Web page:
HAC is hiring

  • The Rental Housing Development and Preservation – Housing Specialist will provide technical assistance support to nonprofit organizations involved in multifamily housing programs, with a specific focus on USDA 515 and HUD rural housing programs. This position is remote work eligible.
  • The Rental Housing Development and Preservation Housing Specialist – Senior Level Position is a senior-level role that combines expertise in multifamily housing programs, specifically focusing on USDA 515 and HUD rural housing programs, with the responsibility of providing technical assistance, with a particular focus on transfers of USDA 515 properties. This position is remote work eligible.
  • The Senior Accountant is responsible for applying technical and leadership skills to guide accounting practices and recording of transactions. This position is hybrid, based in Washington, DC.
  • The Executive Assistant supports the work of HAC’s Chief Executive Officer, senior leadership, and board of directors. The position is a blend of administrative work and project assignments. This position is based in Washington, DC.

Need capital for your affordable housing project?

HAC’s loan fund provides low interest rate loans to support single- and multifamily affordable housing projects for low-income rural residents throughout the U.S. and territories. Capital is available for all types of affordable and mixed-income housing projects, including preservation, new development, farmworker, senior and veteran housing. HAC loan funds can be used for pre-development, site acquisition, site development, construction/rehabilitation and permanent financing. Contact HAC’s loan fund staff at hacloanfund@ruralhome.org, 202-842-8600.

Please note: HAC is not able to offer loans to individuals or families. Borrowers must be nonprofit or for-profit organizations or government entities (including tribes).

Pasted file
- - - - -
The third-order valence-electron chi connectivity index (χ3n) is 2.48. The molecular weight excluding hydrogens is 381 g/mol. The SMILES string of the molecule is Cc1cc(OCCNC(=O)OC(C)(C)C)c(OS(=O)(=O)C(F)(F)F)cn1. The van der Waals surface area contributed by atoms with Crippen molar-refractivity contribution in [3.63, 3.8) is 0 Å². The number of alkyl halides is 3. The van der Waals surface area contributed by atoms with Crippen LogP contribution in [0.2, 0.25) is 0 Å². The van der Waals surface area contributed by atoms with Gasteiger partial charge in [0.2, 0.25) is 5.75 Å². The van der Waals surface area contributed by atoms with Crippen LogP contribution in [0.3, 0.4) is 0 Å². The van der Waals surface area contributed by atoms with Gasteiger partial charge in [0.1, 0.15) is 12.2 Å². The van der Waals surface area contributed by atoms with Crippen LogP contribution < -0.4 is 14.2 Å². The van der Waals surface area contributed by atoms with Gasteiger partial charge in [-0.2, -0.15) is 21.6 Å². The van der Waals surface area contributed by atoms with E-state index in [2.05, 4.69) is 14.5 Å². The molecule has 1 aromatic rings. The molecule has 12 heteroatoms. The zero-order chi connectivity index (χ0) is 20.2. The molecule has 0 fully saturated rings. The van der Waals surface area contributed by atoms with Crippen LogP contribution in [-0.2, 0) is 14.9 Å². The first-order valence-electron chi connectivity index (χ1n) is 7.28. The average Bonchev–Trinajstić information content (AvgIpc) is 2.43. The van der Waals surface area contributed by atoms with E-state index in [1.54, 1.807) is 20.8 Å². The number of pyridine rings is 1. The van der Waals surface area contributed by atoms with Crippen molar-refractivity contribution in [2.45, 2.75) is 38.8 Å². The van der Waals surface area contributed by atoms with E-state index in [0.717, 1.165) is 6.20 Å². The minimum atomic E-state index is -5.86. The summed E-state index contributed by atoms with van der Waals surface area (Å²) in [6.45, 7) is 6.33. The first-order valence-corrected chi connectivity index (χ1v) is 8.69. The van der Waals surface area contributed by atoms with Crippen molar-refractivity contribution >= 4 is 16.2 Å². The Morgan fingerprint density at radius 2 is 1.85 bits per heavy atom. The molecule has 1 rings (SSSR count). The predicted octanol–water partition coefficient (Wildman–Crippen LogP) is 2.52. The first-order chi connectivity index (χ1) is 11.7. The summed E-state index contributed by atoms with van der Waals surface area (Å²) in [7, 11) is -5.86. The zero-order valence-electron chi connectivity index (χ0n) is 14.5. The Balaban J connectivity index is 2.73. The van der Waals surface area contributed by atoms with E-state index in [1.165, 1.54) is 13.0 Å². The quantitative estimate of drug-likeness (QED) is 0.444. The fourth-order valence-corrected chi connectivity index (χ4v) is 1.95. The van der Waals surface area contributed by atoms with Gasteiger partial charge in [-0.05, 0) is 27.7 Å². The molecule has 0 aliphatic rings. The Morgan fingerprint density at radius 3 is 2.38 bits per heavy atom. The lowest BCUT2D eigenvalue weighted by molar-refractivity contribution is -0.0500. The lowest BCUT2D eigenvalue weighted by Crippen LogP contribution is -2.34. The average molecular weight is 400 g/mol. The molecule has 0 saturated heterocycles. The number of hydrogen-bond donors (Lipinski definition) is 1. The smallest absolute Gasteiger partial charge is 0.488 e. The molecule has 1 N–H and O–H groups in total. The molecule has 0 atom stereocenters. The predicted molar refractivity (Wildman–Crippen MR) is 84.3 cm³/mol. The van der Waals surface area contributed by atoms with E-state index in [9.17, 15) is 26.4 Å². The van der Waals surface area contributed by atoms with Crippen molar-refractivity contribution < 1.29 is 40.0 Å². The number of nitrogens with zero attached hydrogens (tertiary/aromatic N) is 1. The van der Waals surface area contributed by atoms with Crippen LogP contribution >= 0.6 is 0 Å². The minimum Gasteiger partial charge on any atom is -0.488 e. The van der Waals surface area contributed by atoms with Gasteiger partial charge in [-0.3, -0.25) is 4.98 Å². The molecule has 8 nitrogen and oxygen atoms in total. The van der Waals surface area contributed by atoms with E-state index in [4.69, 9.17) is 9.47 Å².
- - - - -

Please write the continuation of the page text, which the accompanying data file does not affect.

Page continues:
Want to reprint a HAC News item?

Please credit the HAC News and provide a link to HAC’s website. Thank you!

Taking Stock of Rural America

5 DECADES OF TAKING STOCK IN RURAL AMERICA

RURAL PEOPLE, RURAL PLACES, RURAL HOUSING

First published in 1984, Taking Stock is a decennial research publication of the Housing Assistance Council. The 2023 edition of Taking Stock continues this legacy of presenting social, economic, and housing trends for rural places and rural people.



In the early 1980s, the Housing Assistance Council (HAC) published its initial Taking Stock report. This seminal work was one of the first comprehensive assessments of rural housing and rural poverty conditions in the United States. The first Taking Stock also exposed the plight and housing need of the nation’s high poverty rural areas. HAC’s decennial Taking Stock analysis continued in 1990, 2000, and 2010 and has increasingly expanded to cover a broader scope of social, economic, and housing trends in rural areas. The 2023 edition of Taking Stock continues its legacy of presenting a composite picture of trends and issues important to rural people, places, and housing.

HAC News: October 12, 2023

Vol. 52, No. 21

TOP STORIES

Government funded through November 17

On September 30, Congress passed a continuing resolution and the President signed it into law. It funds the federal government through November 17, keeping most programs at FY23 levels, and also extends the National Flood Insurance Program to the same date. If there is no agreement by then on full-year funding, the government could face a shutdown threat again. The House and Senate have other priorities to address and also have very different funding proposals for most agencies. The only USDA or HUD appropriations bill that has received a floor vote so far, the House’s Agriculture bill, did not pass.

Next HAC News to be published November 2

The HAC News will be published in three weeks rather than two because on October 26 HAC’s staff and many of our readers will be busy at the 2023 National Rural Housing Conference. Look for the next issue in your email on Thursday, November 2!

October is National Domestic Violence Awareness and Prevention Month

President Biden’s proclamation includes a reminder that for 24/7 immediate and confidential support, survivors can connect with the National Domestic Violence Hotline at thehotline.org, call 1-800-799-7233 (TTY 1-800-787-3224), or text “START” to 88788. Resources on the Violence Against Women Act, which includes legal protections related to assisted housing, are available from HUD and from the National Housing Law Project.

October 22-28 is National Lead Poisoning Prevention Week

HUD has posted resources and links to more from EPA and the Centers for Disease Control.

RuralSTAT

The average cost of homeowners insurance and a flood insurance policy could account for around 7% of the median household income in the eastern Kentucky counties impacted by the 2022 flood. Only 5% of damaged homes had flood insurance, and households earning $30,000 or less per year accounted for 60% of damaged homes. Source: Federal Reserve Bank of Cleveland, Resilience and Recovery: Insights from the July 2022 Eastern Kentucky Flood.

OPPORTUNITIES

HUD offers fair housing initiatives funding